Military Subjects:  War of 1812


The War of 1812 Magazine

Issue 5: December 2006

Documents, Artefacts and Imagery

The Last Stand of Sergeant-Major Mayeaux, Royal Marines, 1814

The following article, which appeared in a Virginia newspaper in June or July 1814, was reprinted in the Quebec Gazette, 25 August 1814, from which it is reproduced below. It describes what happened when a determined Royal Marine made a stand against a force of American militia cavalry. It is likely that the man's name was actually Mayo, not Mayeaux, as there is a greater possibility that he was of Irish than of French descent.

D.E. Graves


                                                                                    Alexandria [Virginia], June 25 [1814]

The late affair at Benedict, having excited considerable interest in this place, principally because some of our fellow citizens bore a distinguished part in it, we have endeavoured to obtain a correct and particular account of the occurrences of the day. The following statement may be relied upon.

The cavalry of the district arrived on Tuesday evening at five o'clock, and at the moment General Stuart was preparing to attack the enemy who were in possession of Benedict. At this moment a small detachment of the enemy presented themselves at the foot of the hill, not far distant from the place where the cavalry were posted. The order was immediately given to charge and intercept their retreat, which was done in so much haste and impetuosity as to break the ranks, which considering the nature of the ground, was not injudicious. Five of the enemy were presently prisoners. The sergeant of the guard, having been separated from his men and endeavouring to make his escape, was pursued.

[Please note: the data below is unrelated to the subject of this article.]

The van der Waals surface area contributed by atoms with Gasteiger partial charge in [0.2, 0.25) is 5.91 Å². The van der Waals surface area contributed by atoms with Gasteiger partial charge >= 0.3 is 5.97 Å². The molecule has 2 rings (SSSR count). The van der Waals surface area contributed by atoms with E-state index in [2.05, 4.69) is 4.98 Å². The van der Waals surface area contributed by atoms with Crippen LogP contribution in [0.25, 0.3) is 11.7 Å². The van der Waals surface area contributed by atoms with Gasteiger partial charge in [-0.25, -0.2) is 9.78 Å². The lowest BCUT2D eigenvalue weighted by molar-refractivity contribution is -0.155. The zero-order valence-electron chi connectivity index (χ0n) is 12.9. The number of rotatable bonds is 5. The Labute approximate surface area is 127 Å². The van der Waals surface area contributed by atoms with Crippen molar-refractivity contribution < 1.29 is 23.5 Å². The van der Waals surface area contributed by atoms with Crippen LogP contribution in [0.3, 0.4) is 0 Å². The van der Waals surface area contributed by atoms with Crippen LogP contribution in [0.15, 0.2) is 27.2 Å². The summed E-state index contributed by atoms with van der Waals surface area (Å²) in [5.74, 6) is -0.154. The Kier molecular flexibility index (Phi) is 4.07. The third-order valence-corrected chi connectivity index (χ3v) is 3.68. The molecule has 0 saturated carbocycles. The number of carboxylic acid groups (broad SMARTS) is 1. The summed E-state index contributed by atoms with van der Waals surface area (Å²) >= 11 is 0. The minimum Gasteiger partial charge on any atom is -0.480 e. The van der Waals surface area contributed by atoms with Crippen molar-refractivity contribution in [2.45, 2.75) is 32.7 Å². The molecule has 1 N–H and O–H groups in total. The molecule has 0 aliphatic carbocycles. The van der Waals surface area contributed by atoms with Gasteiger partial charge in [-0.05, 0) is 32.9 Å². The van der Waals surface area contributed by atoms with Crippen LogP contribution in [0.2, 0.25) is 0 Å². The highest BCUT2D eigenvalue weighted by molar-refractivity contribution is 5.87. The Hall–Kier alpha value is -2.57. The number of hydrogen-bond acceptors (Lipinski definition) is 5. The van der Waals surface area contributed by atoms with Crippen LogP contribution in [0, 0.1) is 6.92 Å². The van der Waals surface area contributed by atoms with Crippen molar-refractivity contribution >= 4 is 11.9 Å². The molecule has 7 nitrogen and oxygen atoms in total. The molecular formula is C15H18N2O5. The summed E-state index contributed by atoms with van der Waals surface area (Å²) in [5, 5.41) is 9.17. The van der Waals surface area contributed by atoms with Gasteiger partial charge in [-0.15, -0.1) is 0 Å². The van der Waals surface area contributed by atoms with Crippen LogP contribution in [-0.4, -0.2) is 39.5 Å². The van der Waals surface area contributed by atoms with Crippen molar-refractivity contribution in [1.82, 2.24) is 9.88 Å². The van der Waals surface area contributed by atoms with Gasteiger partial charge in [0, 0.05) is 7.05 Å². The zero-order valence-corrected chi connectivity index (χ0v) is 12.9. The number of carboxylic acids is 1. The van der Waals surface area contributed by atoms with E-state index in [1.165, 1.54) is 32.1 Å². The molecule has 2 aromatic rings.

Among the first who overtook him, was Mr. Francis Wise of the Alexandria Dragoons who made a bold but unsuccessful assault upon him, and being unable to check his horse, passed ten or fifteen paces beyond him. On turning his horse, he received the fire of the sergeant and fell dead. At this moment Mr. Alexander Hunter, a young gentleman of this town ... came up, when the sergeant faced upon and received the fire of his pistol which seemed to take effect. Mr. Hunter's horse being alarmed at the report ran some distance from the spot. When Mr. H. returned he found Gen. Stuart engaged with this intrepid soldier. He immediately advanced to the general's relief -- upon which the sergeant having had his bayonet unshipped, dropped his musket and mounting an adjoining fence, fell upon the other side on his back.

Mr. Hunter dismounted, and unarmed, immediately followed and engaged him, demanding of several who had advanced, to aid in securing him. Two of whom presented their pistols, and after calling to Mr. H. to disengage himself from his antagonist, discharged their pistols, without effect. This brave marine then retreated unpursued to the adjoining swamp.

His escape appearing certain unless pursued, Mr. H. begged the loan of a sword, which was presented to him by the general, and with which he alone pursued and soon overtook him when a conflict ensued between them, the brave enemy endeavouring by many and vigorous efforts to get possession of the sword, and refusing though repeatedly urged, to surrender except with his life, which a fortunate stroke soon after terminated. At this time, a trooper made his appearance who drew the brave and expiring enemy to the border of the marsh, whence he was removed but a short distance before he expired.

The man's name was Mayeaux, a Sergeant-Major of Marines with 17 years service.




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